In 1988, Erik Jørgensen was contacted by Hans J. Wegner, who had designed the Oxchair in 1960. The Ox- chair is one of the most challenging chairs to upholster, and that is exactly why Wegner came to Erik Jør- gensen. With his upholstery expertise, Erik Jørgensen was able to produce the chair, and it was launched in 1989 at the international furniture fair in Milan. In 1960, Wegner designed a feminine counterpart to the Oxchair, the Queen chair, which went into production in 2010.
Ref: Hans J. Wegner. A Nordic Design Icon from Tønder. Edited by Anne Blond.
The Ox Chair (EJ100) is a rare piece of furniture from Wegner’s hand in that the wood and his sublime cabinetmaking craftsmanship are hidden from view.
On the other hand the chair bears witness to another of his talents, namely his sense of sculptural form. This was a facility he began cultivating as a boy in Tønder, where he loved woodcarving and made a number of statuettes out of scrap wood from construction sites.
As opposed to the functional form that is always tied to carrying out a specific assignment, the sculptural form in principle is free of such constrictions and can therefore play with the reactions and associations of the viewer, as well as its physical presence in a space. EJ100 certainly achieves this.
Wegner designed it in 1960 for AP Stolen, the manufacturer who produced his upholstered chairs. As a easy chair, it takes up a lot of room. In this way it continues in the tradition of Wegner’s three-part shell chair from 1949 and especially the Flag Halyard Chair, which he also chose to fashion in a half-sitting/half-reclining position. Like the Flag Halyard Chair, EJ100 is equipped with an underframe of chrome-plated steel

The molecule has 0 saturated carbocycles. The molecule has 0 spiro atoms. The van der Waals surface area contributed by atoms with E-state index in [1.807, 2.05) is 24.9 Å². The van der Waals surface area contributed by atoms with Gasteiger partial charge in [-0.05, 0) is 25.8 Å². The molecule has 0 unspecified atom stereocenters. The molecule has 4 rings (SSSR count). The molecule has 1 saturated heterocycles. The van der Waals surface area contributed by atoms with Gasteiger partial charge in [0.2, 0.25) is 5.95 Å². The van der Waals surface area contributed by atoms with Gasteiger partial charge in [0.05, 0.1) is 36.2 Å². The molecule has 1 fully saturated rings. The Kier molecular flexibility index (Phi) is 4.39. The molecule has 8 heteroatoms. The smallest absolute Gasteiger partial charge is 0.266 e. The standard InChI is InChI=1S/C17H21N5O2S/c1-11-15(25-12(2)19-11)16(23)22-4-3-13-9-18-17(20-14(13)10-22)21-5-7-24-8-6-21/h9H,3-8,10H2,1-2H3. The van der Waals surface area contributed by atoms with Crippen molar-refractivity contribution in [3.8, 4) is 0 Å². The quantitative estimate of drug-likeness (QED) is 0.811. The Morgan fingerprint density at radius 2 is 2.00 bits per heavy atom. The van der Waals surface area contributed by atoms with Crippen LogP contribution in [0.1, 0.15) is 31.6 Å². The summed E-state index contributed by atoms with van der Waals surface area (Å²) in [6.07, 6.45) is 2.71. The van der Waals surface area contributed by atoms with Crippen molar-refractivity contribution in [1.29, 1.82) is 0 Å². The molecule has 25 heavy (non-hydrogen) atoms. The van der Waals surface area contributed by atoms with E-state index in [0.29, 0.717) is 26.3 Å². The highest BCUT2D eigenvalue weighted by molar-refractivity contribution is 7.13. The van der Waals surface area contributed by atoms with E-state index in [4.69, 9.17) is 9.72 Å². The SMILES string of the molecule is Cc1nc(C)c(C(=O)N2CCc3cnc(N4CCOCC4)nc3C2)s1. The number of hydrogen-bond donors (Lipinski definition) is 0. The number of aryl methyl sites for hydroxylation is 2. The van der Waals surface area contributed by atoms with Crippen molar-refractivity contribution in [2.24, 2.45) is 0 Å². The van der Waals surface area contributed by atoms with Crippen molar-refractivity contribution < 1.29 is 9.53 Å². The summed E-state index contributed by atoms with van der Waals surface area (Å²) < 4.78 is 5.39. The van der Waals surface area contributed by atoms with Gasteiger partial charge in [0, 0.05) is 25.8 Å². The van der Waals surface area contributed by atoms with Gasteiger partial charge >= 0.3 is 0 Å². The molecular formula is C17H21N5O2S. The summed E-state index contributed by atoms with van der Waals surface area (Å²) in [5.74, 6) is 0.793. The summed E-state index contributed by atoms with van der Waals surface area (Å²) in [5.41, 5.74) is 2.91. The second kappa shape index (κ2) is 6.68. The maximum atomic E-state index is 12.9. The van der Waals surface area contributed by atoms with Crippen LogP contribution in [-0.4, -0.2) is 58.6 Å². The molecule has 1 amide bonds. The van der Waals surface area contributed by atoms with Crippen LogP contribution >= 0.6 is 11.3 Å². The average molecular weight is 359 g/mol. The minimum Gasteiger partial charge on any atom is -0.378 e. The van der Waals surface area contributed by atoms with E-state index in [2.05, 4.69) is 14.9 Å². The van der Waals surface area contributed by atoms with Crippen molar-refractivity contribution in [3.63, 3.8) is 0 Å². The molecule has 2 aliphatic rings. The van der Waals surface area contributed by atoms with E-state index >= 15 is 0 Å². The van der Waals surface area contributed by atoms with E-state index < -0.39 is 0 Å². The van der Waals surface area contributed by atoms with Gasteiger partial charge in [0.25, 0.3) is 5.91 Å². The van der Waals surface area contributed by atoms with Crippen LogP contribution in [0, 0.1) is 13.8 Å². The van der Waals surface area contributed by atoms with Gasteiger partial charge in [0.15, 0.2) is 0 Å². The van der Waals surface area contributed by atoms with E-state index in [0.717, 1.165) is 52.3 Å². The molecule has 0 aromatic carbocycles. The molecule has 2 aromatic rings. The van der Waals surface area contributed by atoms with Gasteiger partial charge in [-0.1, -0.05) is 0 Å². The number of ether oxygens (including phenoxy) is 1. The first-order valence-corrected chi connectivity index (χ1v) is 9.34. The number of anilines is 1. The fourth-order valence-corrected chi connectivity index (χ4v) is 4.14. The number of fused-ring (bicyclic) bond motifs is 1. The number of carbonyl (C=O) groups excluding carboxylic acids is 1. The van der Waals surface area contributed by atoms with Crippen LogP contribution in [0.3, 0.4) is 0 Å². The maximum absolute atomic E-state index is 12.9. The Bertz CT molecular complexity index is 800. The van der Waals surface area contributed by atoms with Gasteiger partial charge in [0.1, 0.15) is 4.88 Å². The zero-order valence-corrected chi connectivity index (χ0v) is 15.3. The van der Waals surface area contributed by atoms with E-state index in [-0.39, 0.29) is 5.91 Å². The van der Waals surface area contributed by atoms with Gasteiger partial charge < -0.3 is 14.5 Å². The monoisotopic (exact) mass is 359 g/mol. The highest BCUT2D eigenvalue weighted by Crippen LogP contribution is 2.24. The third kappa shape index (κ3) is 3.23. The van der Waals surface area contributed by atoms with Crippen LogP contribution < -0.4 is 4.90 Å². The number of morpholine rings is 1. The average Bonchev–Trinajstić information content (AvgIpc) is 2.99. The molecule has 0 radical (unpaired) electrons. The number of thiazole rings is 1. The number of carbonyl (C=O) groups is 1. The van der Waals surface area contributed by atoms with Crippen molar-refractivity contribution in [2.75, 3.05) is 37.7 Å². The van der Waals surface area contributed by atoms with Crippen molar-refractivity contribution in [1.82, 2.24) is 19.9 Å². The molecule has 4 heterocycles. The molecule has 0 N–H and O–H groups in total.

, but unlike the Flag Halyard’s visually light and airy upper part, EJ100’s upper section is heavy and imposing, making it a very masculine and dominating piece of furniture.
The chair’s main body is comprised of a seat, armrests and back moulded in cold cured foam plus a neck cushion so thick and wide as to form an independent, highly conspicuous part of the whole, something between side-wings and a cylindrical “sausage shaped” bolster. No wonder, then, that its Danish nickname was the ‘Sausage Chair’,
The large neck cushion was also said to resemble the horns of a bull or an ox – hence its English name: the Ox Chair. Because of its potent masculinity, the chair best comes into its own when given a taut leather covering. In 1957 Wegner had designed a dining room chair for Johannes Hansen whose upholstered leather top rail also resembled the horns of a bull. Apparently he was not finished with the theme until the year after he designed EJ100, when he designed JH518 (today PP518), a very characteristic Wegner dining room chair called the Bull Chair.
EJ100 is a large chair. Its size and soft, round forms – reminiscent of the work of English sculptor Henry Moore – invite one to curl up in its embrace, safe and secure. Wegner had the Ox Chair in his own living room. He was photographed in it a number of times, which suggests he was particularly fond of the chair, not least of all because one can sit in so many ways. This was something Wegner always took into consideration, since he felt it important to be able to sit in different positions in order to keep the body from becoming stiff.
EJ100, which was called AP46 at the time, was taken out of production by AP Stolen after only a few years, to be resumed by Erik Jørgensen in 1985. It has been in production ever since. The Ox Chair is also available in a version without the ‘sausage shaped’ bolster, called ‘the Queen’.